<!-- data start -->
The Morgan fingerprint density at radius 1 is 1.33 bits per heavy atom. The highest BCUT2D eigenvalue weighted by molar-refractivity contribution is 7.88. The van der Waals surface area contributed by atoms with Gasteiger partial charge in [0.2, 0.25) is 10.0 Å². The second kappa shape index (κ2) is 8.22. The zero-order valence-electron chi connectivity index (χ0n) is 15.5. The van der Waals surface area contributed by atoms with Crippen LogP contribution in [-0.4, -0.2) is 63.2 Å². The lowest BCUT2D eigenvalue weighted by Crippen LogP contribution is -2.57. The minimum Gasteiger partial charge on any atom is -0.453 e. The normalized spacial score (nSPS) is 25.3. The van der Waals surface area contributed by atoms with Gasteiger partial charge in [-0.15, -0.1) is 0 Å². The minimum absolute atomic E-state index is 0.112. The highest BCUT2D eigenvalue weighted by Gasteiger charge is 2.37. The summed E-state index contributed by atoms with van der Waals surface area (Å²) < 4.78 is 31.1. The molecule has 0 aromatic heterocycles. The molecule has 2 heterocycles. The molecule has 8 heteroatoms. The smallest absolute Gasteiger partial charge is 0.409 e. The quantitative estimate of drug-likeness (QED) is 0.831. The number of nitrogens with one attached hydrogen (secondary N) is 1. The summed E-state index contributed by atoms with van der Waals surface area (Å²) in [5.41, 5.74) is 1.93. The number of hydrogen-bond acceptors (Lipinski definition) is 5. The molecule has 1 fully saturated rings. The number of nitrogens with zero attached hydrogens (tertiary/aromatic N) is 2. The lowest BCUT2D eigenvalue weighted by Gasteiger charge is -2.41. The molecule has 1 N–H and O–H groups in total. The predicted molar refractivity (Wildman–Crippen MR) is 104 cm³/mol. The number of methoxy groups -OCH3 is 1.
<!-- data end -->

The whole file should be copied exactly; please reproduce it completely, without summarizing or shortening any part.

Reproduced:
The Morgan fingerprint density at radius 1 is 1.33 bits per heavy atom. The highest BCUT2D eigenvalue weighted by molar-refractivity contribution is 7.88. The van der Waals surface area contributed by atoms with Gasteiger partial charge in [0.2, 0.25) is 10.0 Å². The second kappa shape index (κ2) is 8.22. The zero-order valence-electron chi connectivity index (χ0n) is 15.5. The van der Waals surface area contributed by atoms with Crippen LogP contribution in [-0.4, -0.2) is 63.2 Å². The lowest BCUT2D eigenvalue weighted by Crippen LogP contribution is -2.57. The minimum Gasteiger partial charge on any atom is -0.453 e. The normalized spacial score (nSPS) is 25.3. The van der Waals surface area contributed by atoms with Gasteiger partial charge in [-0.15, -0.1) is 0 Å². The minimum absolute atomic E-state index is 0.112. The highest BCUT2D eigenvalue weighted by Gasteiger charge is 2.37. The summed E-state index contributed by atoms with van der Waals surface area (Å²) < 4.78 is 31.1. The molecule has 0 aromatic heterocycles. The molecule has 2 heterocycles. The molecule has 8 heteroatoms. The smallest absolute Gasteiger partial charge is 0.409 e. The quantitative estimate of drug-likeness (QED) is 0.831. The number of nitrogens with one attached hydrogen (secondary N) is 1. The summed E-state index contributed by atoms with van der Waals surface area (Å²) in [5.41, 5.74) is 1.93. The number of hydrogen-bond acceptors (Lipinski definition) is 5. The molecule has 1 fully saturated rings. The number of nitrogens with zero attached hydrogens (tertiary/aromatic N) is 2. The lowest BCUT2D eigenvalue weighted by Gasteiger charge is -2.41. The molecule has 1 N–H and O–H groups in total. The predicted molar refractivity (Wildman–Crippen MR) is 104 cm³/mol. The number of methoxy groups -OCH3 is 1.